David Cameron failed to get a fair hearing, let alone a decent deal, after he promised a renegotiation with the EU and a referendum on the outcome. He lost the subsequent Referendum; this was attributed by many as a vote on the big issue he had attempted to get Brussels to accept – immigration.
When presented with concrete questions people tend to make simple choices but they may actually be driven by factors outside the boundaries they were given. It is quite possible that many voters decided that the attempted renegotiation proved what they had long felt – that we were in a remote and bullying Union, not concerned with Britain’s needs and appearing to favour others more, like Germany and France. If this is true then the treatment May is receiving by Brussels will have confirmed their fears, and even if a messy deal is finally reached resentment will fester. This is called ‘The Wisdom of Crowds’, or if you don’t like that expression, ‘Populism’ – UKIP produced a poster featuring a queue of migrants but not much else to merit the latter term in its intended pejorative sense, unlike the significant populist parties in most of our Continental partner countries.
During the Referendum campaign the Remain side focused almost exclusively on what could go wrong if we left the EU and they made hugely exaggerated claims – such as 500,000 immediate job losses following a Leave vote, against an actual 300,000 fewer unemployed, and despite ongoing immigration.
Why should Britons love the EU? No clear and convincing reasons have ever been presented, is that because there aren’t any? War will break out, families will be £4,300 worse off, sandwich makers will go broke, lorries will queue up at Dover, aircraft will be grounded, crops won’t be harvested, our cops won’t be able to extradite criminals from Spain. These are all negative arguments for remaining as members.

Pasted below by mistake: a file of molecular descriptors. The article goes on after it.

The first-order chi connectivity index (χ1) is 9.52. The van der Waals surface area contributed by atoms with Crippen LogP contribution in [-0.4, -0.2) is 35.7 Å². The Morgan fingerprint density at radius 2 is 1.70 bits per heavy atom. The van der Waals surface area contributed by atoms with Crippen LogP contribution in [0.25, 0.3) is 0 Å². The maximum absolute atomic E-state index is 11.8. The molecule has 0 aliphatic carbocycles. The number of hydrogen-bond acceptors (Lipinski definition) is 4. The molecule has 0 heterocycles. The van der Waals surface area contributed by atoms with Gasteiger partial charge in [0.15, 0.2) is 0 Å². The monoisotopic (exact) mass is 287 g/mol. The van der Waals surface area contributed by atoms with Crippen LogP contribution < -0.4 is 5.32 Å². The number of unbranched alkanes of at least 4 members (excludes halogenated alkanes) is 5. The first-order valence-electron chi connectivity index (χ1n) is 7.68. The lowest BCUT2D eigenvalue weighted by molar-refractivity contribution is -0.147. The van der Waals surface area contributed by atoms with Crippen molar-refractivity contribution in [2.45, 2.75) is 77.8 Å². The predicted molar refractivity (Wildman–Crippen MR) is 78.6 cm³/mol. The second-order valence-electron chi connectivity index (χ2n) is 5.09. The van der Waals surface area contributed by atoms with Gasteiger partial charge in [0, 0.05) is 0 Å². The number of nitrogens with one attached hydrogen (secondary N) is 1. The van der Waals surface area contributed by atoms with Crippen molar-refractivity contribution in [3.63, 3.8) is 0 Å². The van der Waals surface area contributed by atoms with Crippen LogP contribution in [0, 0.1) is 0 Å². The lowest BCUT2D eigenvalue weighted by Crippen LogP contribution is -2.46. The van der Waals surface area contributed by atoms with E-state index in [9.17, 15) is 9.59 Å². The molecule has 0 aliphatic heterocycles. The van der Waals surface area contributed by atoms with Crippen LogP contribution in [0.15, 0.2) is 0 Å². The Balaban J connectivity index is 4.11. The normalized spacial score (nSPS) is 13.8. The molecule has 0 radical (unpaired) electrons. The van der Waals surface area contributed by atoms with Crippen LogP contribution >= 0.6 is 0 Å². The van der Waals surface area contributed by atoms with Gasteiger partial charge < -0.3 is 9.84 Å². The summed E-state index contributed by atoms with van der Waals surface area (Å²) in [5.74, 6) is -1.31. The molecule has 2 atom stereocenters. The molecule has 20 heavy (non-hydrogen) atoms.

What are the positives? More economic growth – it hasn’t happened over the last 45 years , ; as part of a big group we can negotiate more and better trade deals – but few have been arranged with major economies or trade areas so far (Japan recently became the only one); we can still eat Spanish oranges and tomatoes – Moroccan ones will be cheaper without Customs Union tariffs; German cars will be more affordable – we can buy Jaguars, Hondas and Nissans or we can decide not to match the EU’s 10% tariff on imported cars. There must be some actual positives, they’re just not too obvious or important to a majority of us.
Of course there’s the really BIG one – we’re unlikely to go to war with Germany again. Except we seem to be on the brink of an economic war already. Our spies have warned that the EU will reject the Chequers White Paper because it thinks alignment on goods but not services will cost it 9% of GDP over 15 years through competition, because trade in goods entails services – car finance for example (London is quite good at financing stuff). So what Brexiteers believe to be a debilitating deal (the White Paper), the EU fears will be a roaring success for Britain. The EU hates competition, though it doesn’t admit it, they call it an un-level playing field. That’s why it’s failing – competition requires renewal, its absence results in slow decay. They would rather damage their own economies than give a competitor a chance of success.
They’re going to miss our spies when they stop acting with them (they have rejected security cooperation), especially if we continue to spy against them in this cold economic-war.
Nor do we know what will happen when the eurozone collapses. After the rouble zone collapsed its top nation invaded Georgia and Ukraine and still occupies parts of both. What will the eurozone’s top nation do when it too loses its export markets and its debtors default?
War? You cannot be serious! We’re about as serious as the guestimators in the EU’s competition bureau or the UK Treasury’s Brexit department.
 Europe Through the Looking Glass